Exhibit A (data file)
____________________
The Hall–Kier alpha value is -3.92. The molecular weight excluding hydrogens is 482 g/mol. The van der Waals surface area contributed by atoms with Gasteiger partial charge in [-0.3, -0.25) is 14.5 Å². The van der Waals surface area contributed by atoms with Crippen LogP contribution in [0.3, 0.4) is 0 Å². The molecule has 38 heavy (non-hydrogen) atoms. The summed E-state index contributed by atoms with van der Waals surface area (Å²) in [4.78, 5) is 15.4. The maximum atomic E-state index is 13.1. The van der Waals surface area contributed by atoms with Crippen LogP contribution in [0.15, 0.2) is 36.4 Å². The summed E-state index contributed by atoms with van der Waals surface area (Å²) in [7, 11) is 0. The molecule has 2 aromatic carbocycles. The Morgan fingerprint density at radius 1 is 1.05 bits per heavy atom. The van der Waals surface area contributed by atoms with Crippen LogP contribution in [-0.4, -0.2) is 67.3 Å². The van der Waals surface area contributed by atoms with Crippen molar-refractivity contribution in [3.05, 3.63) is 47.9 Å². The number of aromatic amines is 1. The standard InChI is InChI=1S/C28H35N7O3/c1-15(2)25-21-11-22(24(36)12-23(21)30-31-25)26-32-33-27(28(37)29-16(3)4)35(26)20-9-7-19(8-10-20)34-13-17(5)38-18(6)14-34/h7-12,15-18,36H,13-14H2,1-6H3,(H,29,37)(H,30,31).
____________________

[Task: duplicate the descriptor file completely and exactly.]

The Hall–Kier alpha value is -3.92. The molecular weight excluding hydrogens is 482 g/mol. The van der Waals surface area contributed by atoms with Gasteiger partial charge in [-0.3, -0.25) is 14.5 Å². The van der Waals surface area contributed by atoms with Crippen LogP contribution in [0.3, 0.4) is 0 Å². The molecule has 38 heavy (non-hydrogen) atoms. The summed E-state index contributed by atoms with van der Waals surface area (Å²) in [4.78, 5) is 15.4. The maximum atomic E-state index is 13.1. The van der Waals surface area contributed by atoms with Crippen LogP contribution in [0.15, 0.2) is 36.4 Å². The summed E-state index contributed by atoms with van der Waals surface area (Å²) in [7, 11) is 0. The molecule has 2 aromatic carbocycles. The Morgan fingerprint density at radius 1 is 1.05 bits per heavy atom. The van der Waals surface area contributed by atoms with Crippen LogP contribution in [-0.4, -0.2) is 67.3 Å². The van der Waals surface area contributed by atoms with Crippen molar-refractivity contribution in [3.05, 3.63) is 47.9 Å². The number of aromatic amines is 1. The standard InChI is InChI=1S/C28H35N7O3/c1-15(2)25-21-11-22(24(36)12-23(21)30-31-25)26-32-33-27(28(37)29-16(3)4)35(26)20-9-7-19(8-10-20)34-13-17(5)38-18(6)14-34/h7-12,15-18,36H,13-14H2,1-6H3,(H,29,37)(H,30,31).